Intrathecal morphine attenuates recovery of function after a spinal cord injury.
- Additional Document Info
- View All
Prior work has shown that a high dose (20 mg/kg) of systemic morphine, required to produce significant analgesia in the acute phase of a contusion injury, undermines the long-term health of treated subjects and increases lesion size. Moreover, a single dose of systemic morphine in the early stage of injury (24 h post-injury) led to symptoms of neuropathic pain 3 weeks later, in the chronic phase. The present study examines the locus of the effects using intrathecal morphine administration. Subjects were treated with one of three doses (0, 30, or 90 microg) of intrathecal morphine 24 h after a moderate contusion injury. The 90-microg dose produced significant analgesia when subjects were exposed to noxious stimuli (thermal and incremented shock) below the level of injury. Yet, despite analgesic efficacy, intrathecal morphine significantly attenuated the recovery of locomotor function and increased lesion size rostral to the injury site. A single dose of 30 or 90 microg of intrathecal morphine also decreased weight gain, and more than doubled the incidence of mortality and autophagia when compared to vehicle-treated controls. Morphine is one of the most effective pharmacological agents for the treatment of neuropathic pain and, therefore, is indispensable for the spinally injured. Treatment can, however, adversely affect the recovery process. A morphine-induced attenuation of recovery may result from increases in immune cell activation and, subsequently, pro-inflammatory cytokine concentrations in the contused spinal cord.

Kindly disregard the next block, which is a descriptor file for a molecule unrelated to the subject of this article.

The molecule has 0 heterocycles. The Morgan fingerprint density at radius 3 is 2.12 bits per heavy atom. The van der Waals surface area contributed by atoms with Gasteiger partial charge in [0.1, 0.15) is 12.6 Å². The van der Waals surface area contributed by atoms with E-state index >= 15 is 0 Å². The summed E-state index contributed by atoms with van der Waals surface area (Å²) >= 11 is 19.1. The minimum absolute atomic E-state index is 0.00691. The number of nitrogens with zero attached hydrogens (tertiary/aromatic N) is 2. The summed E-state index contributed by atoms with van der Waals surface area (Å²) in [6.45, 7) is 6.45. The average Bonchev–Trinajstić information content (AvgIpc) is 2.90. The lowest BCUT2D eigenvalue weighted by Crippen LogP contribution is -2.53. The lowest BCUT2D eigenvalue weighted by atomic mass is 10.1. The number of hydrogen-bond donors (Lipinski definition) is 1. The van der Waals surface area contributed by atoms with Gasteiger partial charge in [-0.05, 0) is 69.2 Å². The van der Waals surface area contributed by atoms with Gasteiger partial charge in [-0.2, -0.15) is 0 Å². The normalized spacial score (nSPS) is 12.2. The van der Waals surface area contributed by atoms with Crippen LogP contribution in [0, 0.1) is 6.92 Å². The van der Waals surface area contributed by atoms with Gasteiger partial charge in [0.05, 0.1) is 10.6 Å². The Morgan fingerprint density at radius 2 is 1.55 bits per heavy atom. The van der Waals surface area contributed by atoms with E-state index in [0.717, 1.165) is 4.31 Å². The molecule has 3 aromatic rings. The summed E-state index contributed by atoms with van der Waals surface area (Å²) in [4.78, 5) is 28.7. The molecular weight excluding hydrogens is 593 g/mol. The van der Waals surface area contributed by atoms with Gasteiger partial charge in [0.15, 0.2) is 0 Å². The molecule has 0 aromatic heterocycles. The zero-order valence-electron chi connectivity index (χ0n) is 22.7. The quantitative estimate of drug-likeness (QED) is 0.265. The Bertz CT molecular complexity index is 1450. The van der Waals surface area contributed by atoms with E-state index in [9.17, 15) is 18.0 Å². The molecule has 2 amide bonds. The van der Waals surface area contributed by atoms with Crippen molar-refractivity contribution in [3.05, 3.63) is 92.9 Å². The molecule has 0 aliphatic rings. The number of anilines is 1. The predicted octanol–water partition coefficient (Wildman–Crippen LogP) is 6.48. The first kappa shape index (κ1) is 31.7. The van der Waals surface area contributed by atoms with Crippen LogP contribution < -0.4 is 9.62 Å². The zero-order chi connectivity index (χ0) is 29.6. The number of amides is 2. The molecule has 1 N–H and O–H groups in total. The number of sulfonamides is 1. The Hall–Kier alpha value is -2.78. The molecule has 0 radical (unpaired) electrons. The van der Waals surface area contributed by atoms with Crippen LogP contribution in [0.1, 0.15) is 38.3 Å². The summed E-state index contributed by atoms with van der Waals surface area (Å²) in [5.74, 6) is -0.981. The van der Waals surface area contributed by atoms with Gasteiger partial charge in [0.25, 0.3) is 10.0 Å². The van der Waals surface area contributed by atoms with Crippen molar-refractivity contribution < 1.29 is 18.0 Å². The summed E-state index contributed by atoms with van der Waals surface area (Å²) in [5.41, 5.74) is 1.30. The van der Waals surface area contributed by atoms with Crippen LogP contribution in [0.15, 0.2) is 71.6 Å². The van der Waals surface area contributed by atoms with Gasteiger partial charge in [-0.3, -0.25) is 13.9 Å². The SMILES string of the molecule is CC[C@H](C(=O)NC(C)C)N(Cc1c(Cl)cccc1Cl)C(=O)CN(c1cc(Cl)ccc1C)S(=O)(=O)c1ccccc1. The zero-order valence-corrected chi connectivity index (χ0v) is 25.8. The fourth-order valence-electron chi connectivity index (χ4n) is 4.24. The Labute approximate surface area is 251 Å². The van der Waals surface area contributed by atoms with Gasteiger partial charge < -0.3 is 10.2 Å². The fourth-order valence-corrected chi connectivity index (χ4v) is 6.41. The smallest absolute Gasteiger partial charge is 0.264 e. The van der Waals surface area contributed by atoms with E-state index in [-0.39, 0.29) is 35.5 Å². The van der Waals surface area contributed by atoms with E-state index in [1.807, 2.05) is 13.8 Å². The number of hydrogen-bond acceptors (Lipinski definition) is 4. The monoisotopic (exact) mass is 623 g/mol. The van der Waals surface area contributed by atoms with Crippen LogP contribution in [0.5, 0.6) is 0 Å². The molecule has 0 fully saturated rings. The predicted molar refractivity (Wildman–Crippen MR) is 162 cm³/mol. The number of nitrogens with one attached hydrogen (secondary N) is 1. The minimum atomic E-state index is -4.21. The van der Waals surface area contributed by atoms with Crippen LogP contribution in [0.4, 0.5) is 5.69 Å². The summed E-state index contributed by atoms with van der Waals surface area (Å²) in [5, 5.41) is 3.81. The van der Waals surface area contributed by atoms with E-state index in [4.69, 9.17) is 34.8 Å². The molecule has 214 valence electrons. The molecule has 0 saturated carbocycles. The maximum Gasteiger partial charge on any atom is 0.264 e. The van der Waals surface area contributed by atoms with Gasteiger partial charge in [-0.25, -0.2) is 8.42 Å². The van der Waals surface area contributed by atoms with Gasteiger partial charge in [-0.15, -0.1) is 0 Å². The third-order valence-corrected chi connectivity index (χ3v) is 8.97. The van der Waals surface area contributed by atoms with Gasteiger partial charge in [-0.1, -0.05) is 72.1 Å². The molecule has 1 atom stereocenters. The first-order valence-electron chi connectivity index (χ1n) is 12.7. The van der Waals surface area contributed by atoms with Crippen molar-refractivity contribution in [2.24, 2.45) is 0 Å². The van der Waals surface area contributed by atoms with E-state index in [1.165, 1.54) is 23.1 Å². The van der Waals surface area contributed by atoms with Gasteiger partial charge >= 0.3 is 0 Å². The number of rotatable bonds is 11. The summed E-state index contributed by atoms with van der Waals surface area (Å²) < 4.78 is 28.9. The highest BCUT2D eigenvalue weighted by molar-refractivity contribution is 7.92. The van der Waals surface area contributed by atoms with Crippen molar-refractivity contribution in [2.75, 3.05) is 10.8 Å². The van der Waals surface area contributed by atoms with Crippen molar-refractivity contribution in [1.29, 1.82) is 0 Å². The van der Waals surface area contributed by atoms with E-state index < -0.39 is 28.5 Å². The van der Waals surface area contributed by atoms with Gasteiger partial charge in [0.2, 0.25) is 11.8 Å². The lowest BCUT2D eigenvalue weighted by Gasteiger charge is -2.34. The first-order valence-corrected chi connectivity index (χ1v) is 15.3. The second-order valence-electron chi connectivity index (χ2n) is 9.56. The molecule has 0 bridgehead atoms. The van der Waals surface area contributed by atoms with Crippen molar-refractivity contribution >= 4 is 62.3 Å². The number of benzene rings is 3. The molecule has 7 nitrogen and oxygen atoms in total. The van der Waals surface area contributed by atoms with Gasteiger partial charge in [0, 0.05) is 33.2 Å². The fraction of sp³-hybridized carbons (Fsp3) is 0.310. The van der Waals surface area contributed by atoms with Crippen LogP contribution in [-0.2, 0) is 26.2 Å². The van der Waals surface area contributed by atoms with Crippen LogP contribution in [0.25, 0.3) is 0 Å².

author list (cited authors)
Hook, M. A., Moreno, G., Woller, S., Puga, D., Hoy, K., Balden, R., & Grau, J. W.
complete list of authors
Hook, Michelle A||Moreno, Georgina||Woller, Sarah||Puga, Denise||Hoy, Kevin||Balden, Robyn||Grau, James W